3 Ways to Make Being Motivated Easier


image credit

If you are looking for motivation, I assume there are things you would like to do – perhaps long term goals, or things you know are good for you – that are difficult. Things that you just can’t find the time for, don’t know how to get started, or it’s just hard to get off the couch.

We all have those things. There are things we want to do, achieve, conquer that we just don’t get around to because it’s too hard. Excuses are always readily available. So this post is about motivation. Finding motivation is just one part, but there are ways to make it easier.

Pick a goal

Sounds obvious right? But so many people just wander about in vague-land. They want to be healthy and fit, but don’t really know what it means, or have no defined goal. They want to have more money, yet they are doing the same thing they have been doing for ten or twenty years. They want to be happier, yet they don’t spend enough time on becoming self-aware to know why is that happiness lacking, or what might help them achieve it. If you don’t know what you want, you almost certainly won’t get it. On the other hand, if you define exactly what you want, then it becomes easier to make it achievable. And once it becomes a tangible, achievable goal, then it is easier to be motivated about it.

Make things easier for yourself by eliminating extra complications

Fitness has been the bane of my existence for as long as I can remember. I told myself I hated exercise. I resented the time I had to spend on it. I went through a phase after my last gym membership expired when I decided to run instead of joining the gym. For three months, I thought about going for a run, but never actually did it. It was always too cold, too hot, too busy, too something. Finally, I decided to make things easier. My priority was to get and stay fit, and to enjoy the process. So I joined a gym that was closest to me, because for me, the more inconvenient the act of getting there, the harder it is to do it.

I focused on my prime objective – fitness! And I eliminated all other excuses. Don’t like workouts in all weather? Fine, join a gym. Don’t want to spend ages getting to the exercise venue?  Fine, join the local gym. Voila! Problem solved, and so I can save all my will power and motivation for my prime objective – which is the actual workouts.

This applies to everything. Find your prime objective and make it happen. Yes, running is cheaper than joining the gym. But it’s of no use if I never do it. So I decided to spend less money on junk food, and use that for gym instead. You will find tons of excuses, and money is usually one of them, for why you can’t do something. If you want it bad enough, and if it matters to you, then you will make it happen. Yes, it may require sacrifices – almost all worthwhile things do – but that’s where strength of  character comes in. You want it? You gotta work for it.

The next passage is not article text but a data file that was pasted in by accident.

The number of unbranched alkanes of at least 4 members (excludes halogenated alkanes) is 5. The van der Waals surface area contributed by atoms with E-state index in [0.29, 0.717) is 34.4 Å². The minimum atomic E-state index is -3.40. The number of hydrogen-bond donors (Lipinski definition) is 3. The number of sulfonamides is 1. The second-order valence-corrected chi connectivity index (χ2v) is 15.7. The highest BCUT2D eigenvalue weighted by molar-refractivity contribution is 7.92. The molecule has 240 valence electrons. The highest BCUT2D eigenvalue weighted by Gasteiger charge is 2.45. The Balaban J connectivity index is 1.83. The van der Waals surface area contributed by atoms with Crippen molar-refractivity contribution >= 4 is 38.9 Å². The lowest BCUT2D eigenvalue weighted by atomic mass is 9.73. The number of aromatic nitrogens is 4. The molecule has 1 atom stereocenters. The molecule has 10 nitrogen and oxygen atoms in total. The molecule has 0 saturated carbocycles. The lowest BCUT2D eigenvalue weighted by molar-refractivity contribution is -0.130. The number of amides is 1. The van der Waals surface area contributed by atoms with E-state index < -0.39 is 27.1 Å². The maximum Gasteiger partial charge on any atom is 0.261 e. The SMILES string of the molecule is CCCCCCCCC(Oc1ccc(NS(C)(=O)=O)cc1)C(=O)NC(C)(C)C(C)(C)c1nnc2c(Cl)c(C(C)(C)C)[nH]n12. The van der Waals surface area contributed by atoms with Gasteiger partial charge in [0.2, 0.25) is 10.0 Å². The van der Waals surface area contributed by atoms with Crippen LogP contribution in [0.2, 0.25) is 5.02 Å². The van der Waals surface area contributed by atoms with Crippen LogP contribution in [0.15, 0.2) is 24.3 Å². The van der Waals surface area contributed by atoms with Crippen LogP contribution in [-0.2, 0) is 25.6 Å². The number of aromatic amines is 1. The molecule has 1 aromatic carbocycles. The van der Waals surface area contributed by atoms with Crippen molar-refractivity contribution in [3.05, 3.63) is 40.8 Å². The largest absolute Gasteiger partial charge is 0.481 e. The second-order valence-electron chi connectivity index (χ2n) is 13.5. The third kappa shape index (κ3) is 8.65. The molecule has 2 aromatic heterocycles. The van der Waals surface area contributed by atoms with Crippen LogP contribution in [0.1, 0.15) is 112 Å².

Keep reinforcing that motivation DAILY! 

Do you brush your teeth every day? Do you take a shower every day? Do you eat every day? Why? Because yesterday’s hygiene and food intake was for yesterday, right? It doesn’t do anything for today. So what makes you think yesterday’s motivation, or last week or last month’s motivation will work for today?

You must keep reinforcing your motivation. Read this article for a quick reference. How do you go about doing that? Browse on Pinterest (this is one of the most effective tools I’ve found to get myself in mood for fitness), read useful articles on the web about your your goal, read success stories of others, join forces with people who are on the same journey, journal about it, talk about it. Options are endless. You don’t need to spend ages on any of it. Just 10 minutes a day will do. I recommend daily dose of motivation at least for the first three months of any habit you are trying to develop for long-term benefits. If you miss a day, don’t obsess. Just make sure you don’t miss two days in a row. It’s very very easy to forget why a thing is important to us despite its difficulties. You probably spend ages browsing the internet anyway, so make sure at least 10 minutes of it is spent on motivating yourself for a particular goal. 

I don’t know who said this, but it’s a useful thing to remember, and that’s what it ultimately comes down to:

Your desire to change must be greater than your desire to stay the same.



Pick a goal that you want to focus on. Just one thing. Record it in your journal. Make a commitment to yourself. 




Ask the Readers – Tell me about Your Motivation / Demotivation



image credit


It’s been a while since I did a “Ask the Readers” post, so it’s about time.